The Kony 2012 video came up on my iPhone contemporaneously while eating at Zabar’s in NYC with a German academic.
and Christina Cauterucci’s Slate commentary…
We had a conversation about it, and I marvelled at the kind of impact it seemed to be having. He waved it off dismissively, saying that the Germans were just behind Americans on the “euphoria curve” for such things, and that it would flame out in short order.
He did a quick napkin diagram of an inverse logarithmic curve with a black marker pen to underscore his point. The Germans were on the positive slope side and Americans were at the turning point tangent to the top.
Curiously, while I did indeed forget about the video, I do remember having a toasted cinnamon raisin bagel with salmon spread.
So, it resonates with me that my German friend’s observations and those of Cauterucci concur(ed).
This is perhaps one manifestation of the journalistic catechism, “if it bleeds it leds (sic)…”
What’s worse, however little impact the story had as it played out, in having become the archetype for such stories, it created a morass of inurred, disinterested clicktivists.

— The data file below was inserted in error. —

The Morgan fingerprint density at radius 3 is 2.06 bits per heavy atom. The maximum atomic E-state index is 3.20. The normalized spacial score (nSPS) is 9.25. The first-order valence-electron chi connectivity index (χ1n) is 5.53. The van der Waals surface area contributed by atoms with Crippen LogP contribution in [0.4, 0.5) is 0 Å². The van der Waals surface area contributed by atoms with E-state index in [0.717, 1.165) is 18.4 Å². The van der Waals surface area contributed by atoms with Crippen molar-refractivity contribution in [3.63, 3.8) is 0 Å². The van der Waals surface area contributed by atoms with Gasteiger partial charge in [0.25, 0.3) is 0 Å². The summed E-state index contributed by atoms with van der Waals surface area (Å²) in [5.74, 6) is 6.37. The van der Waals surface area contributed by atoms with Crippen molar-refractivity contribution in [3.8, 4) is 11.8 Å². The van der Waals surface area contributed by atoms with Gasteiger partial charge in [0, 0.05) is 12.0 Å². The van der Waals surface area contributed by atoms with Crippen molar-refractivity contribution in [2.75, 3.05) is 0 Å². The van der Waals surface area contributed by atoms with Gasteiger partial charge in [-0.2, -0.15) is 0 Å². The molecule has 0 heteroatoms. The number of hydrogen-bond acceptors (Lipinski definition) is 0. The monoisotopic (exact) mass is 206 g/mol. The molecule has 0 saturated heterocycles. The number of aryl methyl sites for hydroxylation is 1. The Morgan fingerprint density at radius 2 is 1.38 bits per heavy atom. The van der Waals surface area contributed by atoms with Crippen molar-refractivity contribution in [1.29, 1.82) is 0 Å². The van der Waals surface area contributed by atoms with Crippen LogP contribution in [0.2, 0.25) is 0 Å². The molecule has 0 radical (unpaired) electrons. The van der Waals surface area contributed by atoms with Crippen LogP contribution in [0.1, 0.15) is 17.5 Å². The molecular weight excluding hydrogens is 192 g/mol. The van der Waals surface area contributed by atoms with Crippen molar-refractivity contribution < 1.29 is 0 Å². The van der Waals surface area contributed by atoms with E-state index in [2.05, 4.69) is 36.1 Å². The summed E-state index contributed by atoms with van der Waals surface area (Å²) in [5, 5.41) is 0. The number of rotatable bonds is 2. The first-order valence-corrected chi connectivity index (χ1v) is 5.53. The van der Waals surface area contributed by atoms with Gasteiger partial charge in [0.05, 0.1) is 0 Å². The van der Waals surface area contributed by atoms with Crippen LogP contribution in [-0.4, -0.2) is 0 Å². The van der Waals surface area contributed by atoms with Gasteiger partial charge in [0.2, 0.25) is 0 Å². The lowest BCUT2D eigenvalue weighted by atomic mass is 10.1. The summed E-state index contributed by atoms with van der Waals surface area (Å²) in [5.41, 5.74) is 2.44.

There’s a similar phenomenon going on in the gaming world. Generations of teenages have grown up playing massive multiplayer, immersive, more and more photorealistic bloody games, and are increasingly desensitized to violence.
In one study by Ken Bohm (will get reference), it was demonstrated that the number of hours a high school student spent playing violent games was inversely proportional to the number of violent photographs they were able to correctly identify as depicting a violent act.
As a consequence, like the armchair clicktivist, we’re becoming slacktivists.
Somehow, we need to inculcate a greater sense agency in people’s minds through the media. Perhaps the issues need to be brought closer to home through sponsorship, like hosting a Fresh Air Child or “adopting” a Save the Children girl or boy.